MANILA, January 18, 2005 (STAR) By Des Ferriols  -  Standard and Poor’s downgraded yesterday the country’s sovereign credit ratings, citing the government’s failure to shore up its shaky public finances.

"The downgrades reflect the government’s inadequate response to its fiscal problems," the international ratings agency said.

"With public sector debt at 110 percent of gross domestic product (GDP) and government interest expense at nearly 40 percent of revenue, prompt passage of the government’s fiscal plan was necessary to support the Philippines ratings at their previous levels," S&P said.

The country’s long-term foreign currency rating was cut one notch to BB-minus from BB and its long-term local currency rating to BB-plus from BBB-minus.

S&P also lowered the country’s short-term local currency rating to B from A-3 but affirmed its short-term B foreign currency sovereign credit rating. The outlook is stable.

The latest downgrade was the third negative ratings action under the Arroyo administration after Fitch Ratings cut its ratings in 2003 and then again downgraded its outlook in 2004.

S&P credit analyst Agost Benard said S&P "has now revised downward its expectations that the government will be able to raise tax receipts materially from their current low level of 12 percent of GDP and that the governments debt trajectory will move to a clear downward trend."

President Arroyo asked Congress last year to pass a series of revenue enhancement measures to avoid a potential fiscal crisis in three years’ time.

However, only one measure, on tobacco and liquor products, has been passed so far and that in what the rating firm described as a "watered-down version."

Half the country’s debt is in foreign currency, exposing it to the risk that rising global interest rates or a weakening peso would "sharply limit policymakers room to maneuver."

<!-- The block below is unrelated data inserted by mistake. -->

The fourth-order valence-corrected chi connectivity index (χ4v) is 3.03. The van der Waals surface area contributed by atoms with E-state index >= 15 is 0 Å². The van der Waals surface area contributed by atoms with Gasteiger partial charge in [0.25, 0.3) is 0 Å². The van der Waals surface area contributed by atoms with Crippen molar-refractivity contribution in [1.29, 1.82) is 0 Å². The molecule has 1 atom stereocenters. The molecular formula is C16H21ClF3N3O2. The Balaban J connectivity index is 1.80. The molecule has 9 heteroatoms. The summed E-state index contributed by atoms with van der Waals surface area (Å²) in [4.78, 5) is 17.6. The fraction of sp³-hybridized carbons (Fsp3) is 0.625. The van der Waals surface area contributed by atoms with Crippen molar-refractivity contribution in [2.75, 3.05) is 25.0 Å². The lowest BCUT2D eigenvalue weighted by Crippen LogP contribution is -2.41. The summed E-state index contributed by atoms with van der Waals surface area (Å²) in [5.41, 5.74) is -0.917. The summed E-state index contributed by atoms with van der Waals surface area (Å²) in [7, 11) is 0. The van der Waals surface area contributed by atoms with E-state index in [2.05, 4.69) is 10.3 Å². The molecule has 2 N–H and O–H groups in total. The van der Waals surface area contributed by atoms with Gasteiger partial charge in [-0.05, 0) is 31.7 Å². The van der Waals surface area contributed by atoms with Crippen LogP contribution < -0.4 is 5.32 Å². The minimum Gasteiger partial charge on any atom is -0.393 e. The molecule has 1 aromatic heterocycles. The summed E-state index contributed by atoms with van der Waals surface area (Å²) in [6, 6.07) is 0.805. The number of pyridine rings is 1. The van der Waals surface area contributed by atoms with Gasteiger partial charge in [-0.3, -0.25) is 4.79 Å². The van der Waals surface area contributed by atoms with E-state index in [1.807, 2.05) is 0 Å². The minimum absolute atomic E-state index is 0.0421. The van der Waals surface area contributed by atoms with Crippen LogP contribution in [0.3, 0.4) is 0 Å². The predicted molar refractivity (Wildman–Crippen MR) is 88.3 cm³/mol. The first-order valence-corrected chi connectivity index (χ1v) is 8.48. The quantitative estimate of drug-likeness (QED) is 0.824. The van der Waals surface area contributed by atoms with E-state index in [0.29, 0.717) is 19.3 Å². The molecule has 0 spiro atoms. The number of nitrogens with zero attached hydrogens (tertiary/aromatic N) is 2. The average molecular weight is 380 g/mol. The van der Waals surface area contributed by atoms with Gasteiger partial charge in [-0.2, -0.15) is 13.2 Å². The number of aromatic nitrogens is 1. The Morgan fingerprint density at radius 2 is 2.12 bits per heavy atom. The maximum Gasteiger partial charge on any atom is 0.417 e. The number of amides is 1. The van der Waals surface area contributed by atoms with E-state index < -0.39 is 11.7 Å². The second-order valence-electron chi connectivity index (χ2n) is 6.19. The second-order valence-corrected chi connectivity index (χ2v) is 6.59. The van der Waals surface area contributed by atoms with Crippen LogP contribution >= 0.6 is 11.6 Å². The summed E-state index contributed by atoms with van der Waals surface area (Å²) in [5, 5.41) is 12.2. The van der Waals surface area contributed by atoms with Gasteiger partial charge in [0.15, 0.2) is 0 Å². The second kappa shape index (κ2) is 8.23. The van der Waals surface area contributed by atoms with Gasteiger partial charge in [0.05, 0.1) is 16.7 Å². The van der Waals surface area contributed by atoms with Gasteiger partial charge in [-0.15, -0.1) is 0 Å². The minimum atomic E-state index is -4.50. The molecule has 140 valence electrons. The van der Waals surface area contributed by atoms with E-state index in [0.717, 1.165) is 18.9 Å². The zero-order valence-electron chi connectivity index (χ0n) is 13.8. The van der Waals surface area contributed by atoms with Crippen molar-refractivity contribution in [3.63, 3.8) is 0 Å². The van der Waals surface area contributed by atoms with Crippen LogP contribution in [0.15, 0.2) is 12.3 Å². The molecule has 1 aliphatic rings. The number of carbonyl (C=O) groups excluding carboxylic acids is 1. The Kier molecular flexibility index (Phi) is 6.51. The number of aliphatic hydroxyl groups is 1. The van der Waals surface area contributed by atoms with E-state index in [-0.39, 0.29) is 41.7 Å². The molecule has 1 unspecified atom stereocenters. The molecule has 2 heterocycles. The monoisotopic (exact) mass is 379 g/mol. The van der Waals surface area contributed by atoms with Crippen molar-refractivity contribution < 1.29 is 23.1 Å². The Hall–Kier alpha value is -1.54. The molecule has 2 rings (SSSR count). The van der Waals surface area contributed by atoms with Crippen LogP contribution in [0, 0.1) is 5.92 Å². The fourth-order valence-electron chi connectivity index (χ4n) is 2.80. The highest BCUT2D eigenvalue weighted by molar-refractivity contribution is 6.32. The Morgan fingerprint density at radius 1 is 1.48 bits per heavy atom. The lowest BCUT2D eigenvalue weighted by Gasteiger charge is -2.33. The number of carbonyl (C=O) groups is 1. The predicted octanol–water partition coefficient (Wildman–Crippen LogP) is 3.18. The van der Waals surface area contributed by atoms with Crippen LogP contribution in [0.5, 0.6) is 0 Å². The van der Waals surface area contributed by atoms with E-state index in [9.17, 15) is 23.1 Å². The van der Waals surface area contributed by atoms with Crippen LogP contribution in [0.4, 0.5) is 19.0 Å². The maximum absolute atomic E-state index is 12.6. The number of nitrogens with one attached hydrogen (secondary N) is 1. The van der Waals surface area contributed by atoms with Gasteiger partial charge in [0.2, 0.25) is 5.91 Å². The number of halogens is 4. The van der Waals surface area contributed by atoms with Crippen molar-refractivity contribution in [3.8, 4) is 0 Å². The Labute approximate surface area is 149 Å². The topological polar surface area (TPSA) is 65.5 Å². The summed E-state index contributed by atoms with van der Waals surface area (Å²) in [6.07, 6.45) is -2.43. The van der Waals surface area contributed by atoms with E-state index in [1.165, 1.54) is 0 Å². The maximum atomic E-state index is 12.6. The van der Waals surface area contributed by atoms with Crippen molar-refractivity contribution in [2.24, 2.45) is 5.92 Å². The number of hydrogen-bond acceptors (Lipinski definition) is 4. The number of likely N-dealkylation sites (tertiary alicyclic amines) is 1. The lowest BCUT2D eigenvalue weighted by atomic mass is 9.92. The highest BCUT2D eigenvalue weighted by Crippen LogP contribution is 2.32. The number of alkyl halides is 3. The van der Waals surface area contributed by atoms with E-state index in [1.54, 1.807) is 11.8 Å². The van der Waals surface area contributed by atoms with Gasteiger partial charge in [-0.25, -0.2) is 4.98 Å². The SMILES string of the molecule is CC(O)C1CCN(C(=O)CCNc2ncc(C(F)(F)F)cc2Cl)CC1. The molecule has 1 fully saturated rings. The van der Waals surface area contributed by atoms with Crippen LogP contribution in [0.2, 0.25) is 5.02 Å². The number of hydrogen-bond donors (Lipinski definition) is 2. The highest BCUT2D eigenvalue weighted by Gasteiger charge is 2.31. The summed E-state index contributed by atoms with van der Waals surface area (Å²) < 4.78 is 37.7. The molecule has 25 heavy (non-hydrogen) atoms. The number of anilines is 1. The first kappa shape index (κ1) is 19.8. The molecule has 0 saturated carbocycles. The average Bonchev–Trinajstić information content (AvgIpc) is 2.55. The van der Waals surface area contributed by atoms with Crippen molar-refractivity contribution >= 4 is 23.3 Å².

Benard said the stable outlook "reflects the more comfortable rating relativities at this lower rating level at which the Philippines weak fiscal and debt profiles are balanced by the country’s external position."

"Total public and private sector external debt at year-end 2005 is projected to be less than 120 percent of current account receipts and the Philippines 2005 gross external financing requirement should equal only 77 percent of unencumbered net official reserves.

"Coupled with modest success in enacting some of the governments fiscal measures in the upcoming legislative session, Standard and Poors sees the upside and downside risks to the Philippines new ratings as balanced," Benard added.

Although the downgrade has been expected since late last year, Philippine economic officials still expressed surprised that S&P announced the downgrade without conducting the usual consultations.

Finance Secretary Juanita Amatong expressed disappointment at S&P’s action, complaining that the agency "did not come to the Philippines for its annual review."

"Neither did they give a warning prior to this rating action," Amatong complained, adding that the Arroyo administration was confident that S&P would revisit the rating and consider reversing its action.

Bangko Sentral ng Pilipinas (BSP) Governor Rafael Buenaventura expressed surprised but he was more pragmatic with S&P’s misgivings, saying that part of the agency’s reactions were at least understandable.

"I’m a bit surprised myself that a rating came out prior to a formal review," said Buenaventura. "But it is a statement of disbelief that the government will be able to deliver its P80- billion revenue package."

Buenaventura said S&P was "seriously discouraged" by the opposition to the tax measures and the shifting proposals that keep reaching the table before any decision is even made on pending measures.

"The question they are asking is whether the administration can collect P80 billion or not," Buenaventura said.

Buenaventura pointed out that while the government has been able to contain its deficit, it had been at the expense of much-needed development spending.

"Now we have to increase revenues in order to address the real problem behind our mounting deficit," Buenaventura said.

Buenaventura said S&P’s downgrade showed "a degree of impatience on their part" although the "stable" outlook reflected the agency’s acknowledgment that the government made some headway in balancing the budget and plugging its spending loopholes.

"We avoided a two-notch downgrade from S&P because we did a good job with fiscal management last year," Buenaventura said. "What they are saying now is that is not good enough, moving forward."– With AFP

Reported by: Sol Jose Vanzi

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